Do I Have Avoidant Personality Disorder or Am I Just Shy?People avoid social stuff all the time. AVPD is different.
Those videos on TikTok that talk about avoidant personality disorder (AVPD) symptoms are scary relatable. Steering clear of social stuff and feeling insecure? Um, yep. Been there. Not wanting to interact with people because criticism really gets to you and you think they’ll pick you apart? Sure. It me. But, despite the made-you-feel-seen content, the reality is that only about 1.5 to 2.5% of people actually have this personality disorder, according to a review of research published in 2018.
Still, if those videos leave you wondering, Wait, do *I* have AVPD ? The answer is maybe—but, also, probably not. While you might avoid social stuff when you don’t feel like seeing (or smelling or hearing or talking to) other human beings, people with AVPD decline showing up to things such as parties, work events, and or public places like the grocery store because they truly believe others won’t accept them or will make fun of them. Basically, they’re scared of rejection across all areas of their lives, says licensed clinical psychologist Quintin Bailey, PsyD. That can impact their work or school, their relationships with friends and family, and their personal goals, Dr. Bailey explains.
Obviously, there’s a lot to unpack here. Below we explain more about what avoidant personality disorder is, what can cause it, and how it’s treated.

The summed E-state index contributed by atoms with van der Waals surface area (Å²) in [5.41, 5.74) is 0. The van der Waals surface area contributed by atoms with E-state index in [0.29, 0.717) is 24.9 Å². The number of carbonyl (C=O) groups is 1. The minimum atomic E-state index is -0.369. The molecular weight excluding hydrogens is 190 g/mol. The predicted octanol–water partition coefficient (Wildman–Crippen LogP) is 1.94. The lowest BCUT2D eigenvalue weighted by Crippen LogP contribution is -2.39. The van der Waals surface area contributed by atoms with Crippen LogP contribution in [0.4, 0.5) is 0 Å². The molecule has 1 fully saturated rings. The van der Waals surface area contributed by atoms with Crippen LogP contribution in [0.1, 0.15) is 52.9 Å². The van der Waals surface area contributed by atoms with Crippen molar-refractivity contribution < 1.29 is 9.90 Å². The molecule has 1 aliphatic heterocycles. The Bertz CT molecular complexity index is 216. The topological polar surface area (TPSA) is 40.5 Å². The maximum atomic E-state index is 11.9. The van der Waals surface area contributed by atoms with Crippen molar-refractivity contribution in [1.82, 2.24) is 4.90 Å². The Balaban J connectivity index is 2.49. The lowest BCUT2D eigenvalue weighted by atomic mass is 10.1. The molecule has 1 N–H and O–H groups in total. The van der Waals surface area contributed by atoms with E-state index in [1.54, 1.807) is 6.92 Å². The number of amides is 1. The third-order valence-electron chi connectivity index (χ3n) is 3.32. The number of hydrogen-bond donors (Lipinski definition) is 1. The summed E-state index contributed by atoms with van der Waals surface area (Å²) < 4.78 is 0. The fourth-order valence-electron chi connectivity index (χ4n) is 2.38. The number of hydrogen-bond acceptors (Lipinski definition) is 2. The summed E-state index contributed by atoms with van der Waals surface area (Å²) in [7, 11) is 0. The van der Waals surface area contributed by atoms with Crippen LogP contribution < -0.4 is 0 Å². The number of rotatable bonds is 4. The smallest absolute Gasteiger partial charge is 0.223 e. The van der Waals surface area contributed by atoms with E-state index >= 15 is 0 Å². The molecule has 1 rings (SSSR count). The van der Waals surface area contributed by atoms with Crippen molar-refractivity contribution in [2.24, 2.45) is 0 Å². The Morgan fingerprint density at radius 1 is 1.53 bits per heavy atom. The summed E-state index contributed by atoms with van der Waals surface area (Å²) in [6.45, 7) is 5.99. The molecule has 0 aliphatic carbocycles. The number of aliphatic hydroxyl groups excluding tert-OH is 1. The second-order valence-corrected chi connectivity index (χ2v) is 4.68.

One quick thing before we dive into the details: Mental health is complex and everyone has a unique experience, so don’t go diagnosing yourself just because you read a few articles on the internet (though, we do appreciate you stopping by to learn a few things). If this resonates with you, consider it a jumping-off point in your journey to getting care. OK, let’s get into it...
So, what is avoidant personality disorder?
While some mental health pros view AVPD as a more severe form of social anxiety disorder, a condition where people avoid social situations because they’re scared of being judged or embarrassed, per the Diagnostic and Statistical Manual of Mental Disorders (DSM-5-TR), AVPD is its own thing.
Sure, there’s lots of overlap here, but someone with AVPD is generally afraid of socializing on a deeper level than someone trying to deal with social anxiety. They’re convinced who they are as a person will get rejected, says psychologist Shirley Yen, PhD, president of the North American Society for the Study of Personality Disorders and a psychology professor at Harvard Medical School and Beth Israel Deaconess Medical Center. “[People with social anxiety] might be afraid of speaking in groups that they don't know or with their classmates, but they can talk at home with their family,” Dr. Yen explains. “With avoidant personality disorder, it can bleed into their intimate relationships too.”
In general, people with AVPD have low self-esteem and live their lives by trying to dodge any possibility of being dismissed by others—even though they crave the acceptance that comes with being out in the world, according to the American Psychological Association.
Getting an official AVPD diagnosis requires meeting at least four of the seven criteria laid out in the DSM-5-TR. (For what it’s worth, not all mental health pros agree with the DSM-5-TR ’s indicators for personality disorders. But, for now, this is what we’re working with.) That can include—but is not limited to!—dipping out of work activities to avoid criticism/disapproval/rejection, thinking they suck at being social or just as a person, feeling like they can’t control how much they worry about what others think, and passing on new experiences because they don’t want to get embarrassed. Sensing a theme here? And, like other personality disorders, AVPD is typically only diagnosed in people 18 and up since kids’ personalities change a ton, says psychologist Andrew Twardon, PhD, director of Mount Sinai’s Center for Intensive Treatment of Personality Disorders.